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Attention Kraken Shoppers! Ether Was Half Off at $700 During Monday’s Crypto Sale

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No, it wasn’t a misprint. 

Ether, the second biggest cryptocurrency by market capitalization, at one point traded on the Kraken exchange at less than half the prices found on other exchanges during Monday’s massive sell-off.

Amid the market melee that pummeled crypto assets across the board, ether’s prices went as low as $1,546.53, down from around $1,800, according to CoinDesk 20. However, that number was a staggeringly low $700 on Kraken.

In a one-minute time span, the ETH/USD pair on Kraken dropped to $700 at UTC 14:20 Monday from $1628,82 just approximately three minutes prior.

The breathtaking drop wasn’t relegated to ether. Trading of cardano (ADA)  suffered a similar fate on Kraken, with the ADA/USD pair slumping to $0.156 at 14:23 UTC from $0.842 three minutes prior. During the same hour, the lowest price of cardano recorded on CoinDesk 20 was at $0.835.

“We saw the price of some digital assets such as ether and ada have a sharp downward movement this morning on multiple trading venues just after 14:00 UTC,” a spokesperson from Kraken told CoinDesk in response to the abnormally low prices of ether and ada on the exchange. “Kraken also saw a surge in sell orders around this time.”

“We’re communicating directly with clients and ask that anyone with questions about their account please open a ticket,” the spokesperson said, declining to comment further on the issue.

This is not the first time this type of “flash crash” occurred on Kraken, according to Trustnodes, which noted the problem on Kraken back in 2018. The report indicated that such incidents usually occur when a trader accidentally entered a wrong number during trading, a behavior nicknamed “fat finger error.

Ether’s trading volume on Kraken logged more than $888 million on Monday alone, more than double that of Friday’s figure.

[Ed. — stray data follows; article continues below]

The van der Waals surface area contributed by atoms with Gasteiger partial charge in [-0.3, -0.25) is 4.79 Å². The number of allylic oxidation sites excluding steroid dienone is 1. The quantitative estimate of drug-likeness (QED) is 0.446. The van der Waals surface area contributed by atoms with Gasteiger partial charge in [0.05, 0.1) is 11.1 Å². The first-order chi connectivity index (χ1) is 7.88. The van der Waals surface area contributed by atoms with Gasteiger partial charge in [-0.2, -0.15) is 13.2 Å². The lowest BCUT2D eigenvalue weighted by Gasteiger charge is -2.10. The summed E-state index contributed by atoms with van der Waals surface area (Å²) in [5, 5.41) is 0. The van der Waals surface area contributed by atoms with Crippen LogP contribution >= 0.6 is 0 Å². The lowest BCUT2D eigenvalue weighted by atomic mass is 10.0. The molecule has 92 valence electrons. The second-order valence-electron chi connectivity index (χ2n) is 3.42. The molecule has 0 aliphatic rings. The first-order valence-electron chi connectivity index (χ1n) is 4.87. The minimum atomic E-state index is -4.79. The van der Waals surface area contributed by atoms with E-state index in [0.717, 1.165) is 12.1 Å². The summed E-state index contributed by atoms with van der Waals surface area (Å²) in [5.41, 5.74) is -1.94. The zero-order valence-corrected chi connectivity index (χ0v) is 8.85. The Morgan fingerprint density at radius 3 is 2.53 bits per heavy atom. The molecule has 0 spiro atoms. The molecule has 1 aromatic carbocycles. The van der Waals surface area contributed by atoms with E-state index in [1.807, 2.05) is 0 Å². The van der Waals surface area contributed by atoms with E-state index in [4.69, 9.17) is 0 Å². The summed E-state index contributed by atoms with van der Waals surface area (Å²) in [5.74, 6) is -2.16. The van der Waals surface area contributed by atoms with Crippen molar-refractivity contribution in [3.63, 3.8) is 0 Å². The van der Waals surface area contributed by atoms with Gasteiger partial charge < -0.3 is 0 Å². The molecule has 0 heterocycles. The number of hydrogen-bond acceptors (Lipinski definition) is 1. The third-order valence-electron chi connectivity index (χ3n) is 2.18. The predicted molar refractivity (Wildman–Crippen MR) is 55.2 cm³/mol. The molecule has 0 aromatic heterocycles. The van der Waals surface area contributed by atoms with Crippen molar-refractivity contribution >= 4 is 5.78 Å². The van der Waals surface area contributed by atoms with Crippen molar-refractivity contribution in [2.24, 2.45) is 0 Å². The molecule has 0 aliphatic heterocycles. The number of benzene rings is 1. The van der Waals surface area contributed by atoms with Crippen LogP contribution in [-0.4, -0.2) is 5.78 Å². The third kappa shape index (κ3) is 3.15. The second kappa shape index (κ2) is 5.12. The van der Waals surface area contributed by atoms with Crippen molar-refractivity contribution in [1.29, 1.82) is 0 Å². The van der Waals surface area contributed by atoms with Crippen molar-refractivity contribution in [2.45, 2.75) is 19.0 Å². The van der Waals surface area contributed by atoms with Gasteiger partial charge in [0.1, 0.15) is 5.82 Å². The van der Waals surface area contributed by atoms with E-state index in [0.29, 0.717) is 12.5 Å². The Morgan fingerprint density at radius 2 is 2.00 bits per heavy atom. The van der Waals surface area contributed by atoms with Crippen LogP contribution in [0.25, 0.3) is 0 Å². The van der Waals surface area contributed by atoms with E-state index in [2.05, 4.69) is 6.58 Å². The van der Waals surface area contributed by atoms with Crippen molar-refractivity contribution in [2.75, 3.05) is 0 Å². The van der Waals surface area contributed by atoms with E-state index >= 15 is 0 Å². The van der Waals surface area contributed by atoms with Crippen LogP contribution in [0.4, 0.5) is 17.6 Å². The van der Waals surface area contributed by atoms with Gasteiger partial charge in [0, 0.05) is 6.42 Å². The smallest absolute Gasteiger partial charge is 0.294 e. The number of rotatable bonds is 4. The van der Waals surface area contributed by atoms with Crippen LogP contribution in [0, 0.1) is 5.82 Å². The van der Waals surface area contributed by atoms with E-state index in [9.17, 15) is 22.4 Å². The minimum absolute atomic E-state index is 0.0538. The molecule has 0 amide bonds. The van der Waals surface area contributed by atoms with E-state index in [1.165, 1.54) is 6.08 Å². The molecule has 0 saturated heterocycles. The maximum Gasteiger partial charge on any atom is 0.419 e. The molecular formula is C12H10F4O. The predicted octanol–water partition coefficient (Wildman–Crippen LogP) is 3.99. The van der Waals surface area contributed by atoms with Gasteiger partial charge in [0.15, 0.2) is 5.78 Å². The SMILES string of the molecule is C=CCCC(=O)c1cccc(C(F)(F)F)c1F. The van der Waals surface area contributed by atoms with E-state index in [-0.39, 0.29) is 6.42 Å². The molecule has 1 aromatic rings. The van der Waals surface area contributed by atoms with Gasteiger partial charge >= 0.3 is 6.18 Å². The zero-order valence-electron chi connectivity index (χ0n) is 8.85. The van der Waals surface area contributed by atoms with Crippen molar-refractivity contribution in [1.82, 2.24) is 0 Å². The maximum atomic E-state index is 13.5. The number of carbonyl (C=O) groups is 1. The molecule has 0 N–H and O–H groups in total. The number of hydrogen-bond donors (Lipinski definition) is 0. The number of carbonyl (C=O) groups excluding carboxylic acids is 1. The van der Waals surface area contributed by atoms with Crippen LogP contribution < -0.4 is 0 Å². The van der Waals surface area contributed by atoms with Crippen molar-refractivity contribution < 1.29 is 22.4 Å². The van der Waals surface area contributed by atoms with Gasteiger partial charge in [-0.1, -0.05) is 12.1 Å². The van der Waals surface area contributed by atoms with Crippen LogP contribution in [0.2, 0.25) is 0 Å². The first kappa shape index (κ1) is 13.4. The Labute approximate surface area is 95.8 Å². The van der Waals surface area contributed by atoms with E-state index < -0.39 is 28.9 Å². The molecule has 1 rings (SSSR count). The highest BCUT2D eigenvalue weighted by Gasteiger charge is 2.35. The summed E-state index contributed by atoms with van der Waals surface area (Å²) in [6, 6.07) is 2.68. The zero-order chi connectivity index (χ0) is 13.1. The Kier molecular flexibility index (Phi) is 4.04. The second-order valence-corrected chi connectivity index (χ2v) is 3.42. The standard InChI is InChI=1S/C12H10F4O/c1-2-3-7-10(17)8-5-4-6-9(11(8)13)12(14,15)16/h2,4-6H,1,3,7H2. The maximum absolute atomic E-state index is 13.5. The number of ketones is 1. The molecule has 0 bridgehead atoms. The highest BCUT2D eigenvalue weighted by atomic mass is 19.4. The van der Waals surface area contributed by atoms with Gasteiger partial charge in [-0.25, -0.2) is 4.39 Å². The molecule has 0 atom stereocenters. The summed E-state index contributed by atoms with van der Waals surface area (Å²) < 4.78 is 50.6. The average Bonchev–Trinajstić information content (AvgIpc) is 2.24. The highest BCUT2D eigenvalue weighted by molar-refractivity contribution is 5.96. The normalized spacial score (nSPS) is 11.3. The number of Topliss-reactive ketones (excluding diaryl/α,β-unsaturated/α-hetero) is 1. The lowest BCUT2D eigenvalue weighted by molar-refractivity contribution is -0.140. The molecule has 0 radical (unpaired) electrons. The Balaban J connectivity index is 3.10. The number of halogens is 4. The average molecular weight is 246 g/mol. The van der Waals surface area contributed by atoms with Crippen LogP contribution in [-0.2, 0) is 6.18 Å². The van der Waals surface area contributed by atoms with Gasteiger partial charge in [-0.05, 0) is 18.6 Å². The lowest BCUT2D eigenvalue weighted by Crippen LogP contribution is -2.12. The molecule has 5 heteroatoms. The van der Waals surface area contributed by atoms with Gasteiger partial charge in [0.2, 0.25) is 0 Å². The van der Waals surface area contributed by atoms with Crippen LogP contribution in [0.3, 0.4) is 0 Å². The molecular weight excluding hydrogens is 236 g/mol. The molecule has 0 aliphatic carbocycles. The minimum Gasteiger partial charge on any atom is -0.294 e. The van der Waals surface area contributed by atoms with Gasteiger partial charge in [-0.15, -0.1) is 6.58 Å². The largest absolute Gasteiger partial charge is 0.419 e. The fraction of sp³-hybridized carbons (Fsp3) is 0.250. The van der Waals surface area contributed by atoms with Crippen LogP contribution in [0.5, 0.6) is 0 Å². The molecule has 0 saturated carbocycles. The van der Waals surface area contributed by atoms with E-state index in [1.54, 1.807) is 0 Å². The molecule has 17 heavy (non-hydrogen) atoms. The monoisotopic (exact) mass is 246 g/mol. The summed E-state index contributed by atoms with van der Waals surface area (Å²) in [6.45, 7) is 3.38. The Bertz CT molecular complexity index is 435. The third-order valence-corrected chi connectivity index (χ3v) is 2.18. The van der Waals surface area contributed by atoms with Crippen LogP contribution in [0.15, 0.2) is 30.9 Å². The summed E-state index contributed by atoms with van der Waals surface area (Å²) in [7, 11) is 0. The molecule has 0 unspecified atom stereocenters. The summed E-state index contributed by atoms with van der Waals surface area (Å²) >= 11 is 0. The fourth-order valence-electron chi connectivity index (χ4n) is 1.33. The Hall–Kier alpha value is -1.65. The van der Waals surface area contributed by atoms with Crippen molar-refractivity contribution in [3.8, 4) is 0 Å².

At press time, ether is trading at $1,749.94, down 8.92% in the past 24 hours, according to CoinDesk 20. On Kraken, it’s at $1777.02, down 8.19%.
Apparently, sale time is over.

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SEC Inspectors Outline Crypto Examinations Playbook in Compliance Notice

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Examiners at the U.S. government’s top securities watchdog outlined their framework for vetting digital asset investments in a compliance notice Friday.

Naming custody, record keeping, registration requirements and conflicts of interest protocols on their exhaustive list of focus areas, officials from the Securities and Exchange Commission’s (SEC) Division of Examinations reminded mainstream financial players like broker-dealers and investment advisors to tread carefully when bringing digital asset products into the traditional financial world.

The release, which did not appear to be targeted at any one event, nonetheless comes as ever more U.S. corporates grapple with how to handle their digital asset endeavors without stoking regulatory ire.

On one end of this spectrum is MicroStrategy’s ban on employees trading bitcoin ahead of potentially market-moving corporate buys. And on the other is Tesla CEO Elon Musk, who yesterday expressed hope that rumors are true the SEC is investigating his DOGE tweets, which tend to precede with price jumps.

SEC examiners framed the notice as a reminder of the novel risks associated with distributed ledger technologies and digital assets, and of the responsibilities market participants have to hedge those risks with thorough compliance frameworks.

Many of their focus examination points simply reapply traditional bookkeeping practices to crypto investments. But other examination areas appear more novel. For example, examinations could consider what controls an investment firm has placed on access to private cryptographic keys.

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Nevada Gov. Steve Sisolak wants to build crypto-run private desert cities

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Nevada, the state of legalized gambling, prostitution and marijuana, is about to add another layer to its Wild West reputation: Desert cities formed by companies and run entirely on blockchain technology.

Nevada Gov. Steve Sisolak held a press conference on Friday to lay out his futuristic plan to open “Innovation Zones” on thousands of acres of privately owned desert that would allow private corporations specializing in emerging technology to form local governments complete with the right to impose taxes and create school districts or even courts.

It was Sisolak’s most detailed discussion of the plan, which has not yet been introduced to the legislature. He said the cities would be run entirely on blockchain technology, the digital ledger primarily used to transfer cryptocurrencies, allowing residents to buy goods, pay bills, transfer property deeds and obtain marriage licenses all using cyber coins. 

One big winner would be Jeffrey Berns, the founder and CEO Blockchains LLC, who purchased almost 70,000 acres of Nevada desert east of Reno in 2018 and said he wants to found a blockchain-based community.